Eric Sundquist

From Wikipedia, the free encyclopedia
Jump to: navigation, search

Eric Sundquist is an American scholar of the literature and culture of the United States.[1] Sundquist earned his B.A. from the University of Kansas (1974) and his Ph.D. from Johns Hopkins University (1978). Sundquist is the Andrew W. Mellon Professor of the Humanities and former chair of the English Department at Johns Hopkins. He is a former member of the UCLA Department of English, and was Dean of the College of Arts and Sciences at Northwestern University.[2]


Sundquist was elected to the American Academy of Arts and Sciences in 1997 for contributions to his field. In 2006 he received the Andrew W. Mellon Foundation's Distinguished Achievement Award, the largest research award in the humanities.[3]

Personal life[edit]

Sundquist is a close personal friend of noted literary scholar and jazz musician Michael Colacurcio.


  • King's Dream: The Legacy of Martin Luther King's "I Have a Dream" Speech (2009)
  • Strangers in the Land: Blacks, Jews, Post-Holocaust America (2005)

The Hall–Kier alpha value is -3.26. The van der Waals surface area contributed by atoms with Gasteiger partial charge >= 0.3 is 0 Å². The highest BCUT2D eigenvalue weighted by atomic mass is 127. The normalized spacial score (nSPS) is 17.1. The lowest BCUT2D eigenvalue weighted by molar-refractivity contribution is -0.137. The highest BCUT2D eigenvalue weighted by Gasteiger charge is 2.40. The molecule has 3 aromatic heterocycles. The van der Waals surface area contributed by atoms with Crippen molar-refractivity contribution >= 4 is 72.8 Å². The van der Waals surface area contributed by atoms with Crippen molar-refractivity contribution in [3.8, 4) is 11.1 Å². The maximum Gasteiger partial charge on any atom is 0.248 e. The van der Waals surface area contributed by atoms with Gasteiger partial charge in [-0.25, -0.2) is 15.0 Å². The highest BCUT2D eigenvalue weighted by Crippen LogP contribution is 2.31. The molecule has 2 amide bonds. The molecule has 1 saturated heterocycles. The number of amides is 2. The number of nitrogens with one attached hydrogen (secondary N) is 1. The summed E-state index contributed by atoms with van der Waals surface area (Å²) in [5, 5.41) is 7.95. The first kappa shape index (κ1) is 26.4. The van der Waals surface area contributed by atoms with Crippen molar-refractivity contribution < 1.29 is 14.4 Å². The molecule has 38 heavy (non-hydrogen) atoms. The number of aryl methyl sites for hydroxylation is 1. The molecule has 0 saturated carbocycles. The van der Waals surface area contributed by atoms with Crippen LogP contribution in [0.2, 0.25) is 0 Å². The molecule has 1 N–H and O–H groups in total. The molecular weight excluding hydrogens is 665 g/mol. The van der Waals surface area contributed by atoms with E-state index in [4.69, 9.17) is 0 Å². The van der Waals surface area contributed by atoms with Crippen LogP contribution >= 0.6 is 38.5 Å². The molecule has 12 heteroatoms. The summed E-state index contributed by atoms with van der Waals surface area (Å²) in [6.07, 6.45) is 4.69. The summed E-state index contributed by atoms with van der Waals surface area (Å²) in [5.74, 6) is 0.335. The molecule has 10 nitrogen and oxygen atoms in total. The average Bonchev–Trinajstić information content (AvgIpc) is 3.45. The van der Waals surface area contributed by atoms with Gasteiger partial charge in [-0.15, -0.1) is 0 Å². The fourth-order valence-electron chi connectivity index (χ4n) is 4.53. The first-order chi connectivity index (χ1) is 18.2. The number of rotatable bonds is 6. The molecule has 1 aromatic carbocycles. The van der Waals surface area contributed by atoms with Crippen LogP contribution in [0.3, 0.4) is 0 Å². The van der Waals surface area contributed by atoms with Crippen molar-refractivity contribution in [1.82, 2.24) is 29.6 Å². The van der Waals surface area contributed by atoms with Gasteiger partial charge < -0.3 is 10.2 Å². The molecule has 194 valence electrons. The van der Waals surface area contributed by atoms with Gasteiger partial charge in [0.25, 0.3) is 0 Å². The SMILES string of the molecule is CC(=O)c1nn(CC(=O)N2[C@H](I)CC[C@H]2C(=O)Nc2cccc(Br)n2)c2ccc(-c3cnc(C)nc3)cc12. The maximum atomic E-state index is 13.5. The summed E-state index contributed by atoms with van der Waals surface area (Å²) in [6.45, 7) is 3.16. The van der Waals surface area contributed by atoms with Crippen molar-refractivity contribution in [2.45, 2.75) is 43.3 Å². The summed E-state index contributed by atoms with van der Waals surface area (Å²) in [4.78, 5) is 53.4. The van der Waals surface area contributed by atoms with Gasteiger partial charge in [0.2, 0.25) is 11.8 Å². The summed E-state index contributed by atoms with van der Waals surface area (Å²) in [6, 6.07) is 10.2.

• To Wake the Nations: Race in the Making of American Literature (1993), winner of the James Russell Lowell Prize from the Modern Language Association for best book published during the year, the Christian Gauss Award from Phi Beta Kappa for the best book in the humanities, and a Choice Outstanding Academic Book Award.
  • The Hammers of Creation: Folk Culture in Modern African-American Fiction (1992)
  • Faulkner: The House Divided (1983)
  • Home as Found: Authority and Genealogy in Nineteenth-Century American Literature (1978)


  1. ^ A New National Scripture
  2. ^ Talcott, Sasha (25 February 2001). "Weinberg dean to resign". The Daily Northwestern. Retrieved 1 February 2016. 
  3. ^ Gordon, Larry (20 December 2006). "UCLA professor, author gets Mellon award". L.A. Times. Retrieved 1 February 2016. 

External links[edit]